CEO of SmartRent, an enterprise smart home and smart building technology platform for property owners, managers and residents.
When I started working in the single-family rental (SFR) industry more than a decade ago, many in the real estate world were skeptical about whether it could be a lucrative business.
But with the SFR market valued at approximately $3.4 trillion today and climbing (poised to outpace multifamily by some estimates), it’s clear this is a business that is here to stay. Timing, market trends and even crises needed to converge to get the market to the point where it is today. The mortgage crisis and mobile technology fueled the possibility of procuring and managing single-family homes from an institutional level. The rise of remote work and pandemic-driven preferences for more space only accentuated this trajectory.
As SFR demand grew, the need for more units and homes spurred evolution in the sector, which brings us to where we are now; rather than buying swaths of land to develop for-sale homes, builders are opting to develop communities designed to rent. Build-to-rent (BTR) communities, which are essentially multifamily communities with more space and without shared walls, are becoming increasingly popular. Builders, operators and investors are enthusiastically pouring billions of dollars into development.
Here’s why BTR is experiencing exponential growth, why we’ll continue to see people invest in the space and what leaders should keep in mind as they look toward opportunities in this industry.
Keeping Pace With Millennial-Driven Demand
The benefits of these new communities for renters are clear. Millennials and young families who are flocking to suburbs in search of more space and yards are driving the bulk of demand. Some millennials, despite having the wherewithal to purchase property, choose to rent for the flexibility it affords; others plan to build equity through homeownership later in life but want the single-family home lifestyle in the interim. BTR communities are also appealing for downsizing baby boomers who gravitate toward the advantages of a professional maintenance team, luxurious on-site amenities and the privacy of a single-family home.
Despite so much action in this space, I don’t think the demand will fizzle or slow down anytime soon; these markets are still vastly underserved, and the current housing stock still doesn’t stack up against demand. Vacancies are the lowest they’ve been in 25 years; one recent study highlighted the urgent need for more family-oriented rental housing in particular.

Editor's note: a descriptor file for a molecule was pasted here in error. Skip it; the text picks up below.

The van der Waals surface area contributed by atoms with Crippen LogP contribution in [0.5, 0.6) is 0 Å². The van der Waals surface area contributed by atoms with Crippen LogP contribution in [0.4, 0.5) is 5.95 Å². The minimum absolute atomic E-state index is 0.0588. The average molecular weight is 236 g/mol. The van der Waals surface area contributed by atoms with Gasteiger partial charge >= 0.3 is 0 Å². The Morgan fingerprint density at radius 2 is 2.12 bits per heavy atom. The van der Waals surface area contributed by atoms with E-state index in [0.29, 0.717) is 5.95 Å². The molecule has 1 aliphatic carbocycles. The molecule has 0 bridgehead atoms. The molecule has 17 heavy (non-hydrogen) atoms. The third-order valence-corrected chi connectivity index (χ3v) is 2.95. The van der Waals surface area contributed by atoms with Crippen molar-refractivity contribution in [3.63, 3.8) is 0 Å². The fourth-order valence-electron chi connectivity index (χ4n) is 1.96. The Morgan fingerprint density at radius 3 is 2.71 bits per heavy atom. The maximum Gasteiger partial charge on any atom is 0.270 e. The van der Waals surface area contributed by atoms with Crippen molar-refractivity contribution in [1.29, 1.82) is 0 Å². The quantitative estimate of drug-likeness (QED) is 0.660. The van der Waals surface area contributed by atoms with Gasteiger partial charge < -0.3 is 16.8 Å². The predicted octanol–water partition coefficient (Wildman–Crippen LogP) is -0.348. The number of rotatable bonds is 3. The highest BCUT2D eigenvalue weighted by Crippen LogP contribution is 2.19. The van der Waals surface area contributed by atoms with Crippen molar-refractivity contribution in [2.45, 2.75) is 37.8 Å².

This growth means the biggest questions in the industry are no longer about whether SFR or BTR is worth the investment, they are about where to develop homes, how to provide adequate property management capabilities and what areas to refocus on from a corporate level.
Considerations For Getting Involved In BTR
While these homes generally experience little turnover, owners and operators still benefit from the ability to invest in and update units to capitalize on increasing rents and market demands.
In evaluating this opportunity, investors and leaders should consider:
• Demographics: BTR attracts renters in several demographics, and properties should cater to segments within that by thoughtfully picking amenities and layouts that attract targeted markets. For example, dog owners are a surprisingly significant market segment for BTR homes; people who would normally live in multifamily buildings opt for places that have small yards. To reach this market, some communities are adding dog runs, pet washing facilities and small fenced-in yards.
• Location: BTR is booming in metro areas in the Sun Belt, particularly in the Phoenix area and other corners of the country that are popular for real estate beta testing. Operators and investors are drawn to areas where people will put down roots or stay put; we’re seeing BTR activity occur in places that meet these criteria where enough land is available to develop and the job market is strong.
• Technology: While many multifamily properties are involved in a technology arms race as they develop co-working spaces and other amenities to accommodate remote workers, implementing technology into a community of stand-alone homes isn’t as straightforward. Similarly, homebuilding companies don’t necessarily have the existing technology infrastructure in place to manage the property maintenance, staff, tours and other tasks.
Looking forward, we’ll see BTR get even bigger, especially with the backdrop of the red-hot housing market putting homeownership on hold for many. The industry has radically evolved since the humble beginnings of SFR at scale, and there’s no question that if leaders carefully consider factors like demographics, location and technology, they can find success in this sector.